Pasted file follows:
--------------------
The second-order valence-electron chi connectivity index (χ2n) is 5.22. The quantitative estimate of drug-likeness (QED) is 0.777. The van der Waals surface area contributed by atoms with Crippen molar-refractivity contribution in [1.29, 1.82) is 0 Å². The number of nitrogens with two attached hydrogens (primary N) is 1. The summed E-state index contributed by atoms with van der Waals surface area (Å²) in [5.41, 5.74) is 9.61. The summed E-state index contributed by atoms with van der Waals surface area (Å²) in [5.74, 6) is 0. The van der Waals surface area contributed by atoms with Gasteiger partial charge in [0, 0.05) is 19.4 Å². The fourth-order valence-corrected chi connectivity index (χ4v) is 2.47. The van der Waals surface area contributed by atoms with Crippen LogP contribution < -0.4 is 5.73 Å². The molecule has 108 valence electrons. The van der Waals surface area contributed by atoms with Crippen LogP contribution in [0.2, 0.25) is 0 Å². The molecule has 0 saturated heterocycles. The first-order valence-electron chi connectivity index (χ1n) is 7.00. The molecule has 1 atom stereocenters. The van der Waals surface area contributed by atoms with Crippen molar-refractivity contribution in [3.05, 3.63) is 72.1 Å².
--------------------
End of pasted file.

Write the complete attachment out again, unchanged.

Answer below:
The second-order valence-electron chi connectivity index (χ2n) is 5.22. The quantitative estimate of drug-likeness (QED) is 0.777. The van der Waals surface area contributed by atoms with Crippen molar-refractivity contribution in [1.29, 1.82) is 0 Å². The number of nitrogens with two attached hydrogens (primary N) is 1. The summed E-state index contributed by atoms with van der Waals surface area (Å²) in [5.41, 5.74) is 9.61. The summed E-state index contributed by atoms with van der Waals surface area (Å²) in [5.74, 6) is 0. The van der Waals surface area contributed by atoms with Gasteiger partial charge in [0, 0.05) is 19.4 Å². The fourth-order valence-corrected chi connectivity index (χ4v) is 2.47. The van der Waals surface area contributed by atoms with Crippen LogP contribution < -0.4 is 5.73 Å². The molecule has 108 valence electrons. The van der Waals surface area contributed by atoms with Crippen LogP contribution in [0.2, 0.25) is 0 Å². The molecule has 0 saturated heterocycles. The first-order valence-electron chi connectivity index (χ1n) is 7.00. The molecule has 1 atom stereocenters. The van der Waals surface area contributed by atoms with Crippen molar-refractivity contribution in [3.05, 3.63) is 72.1 Å².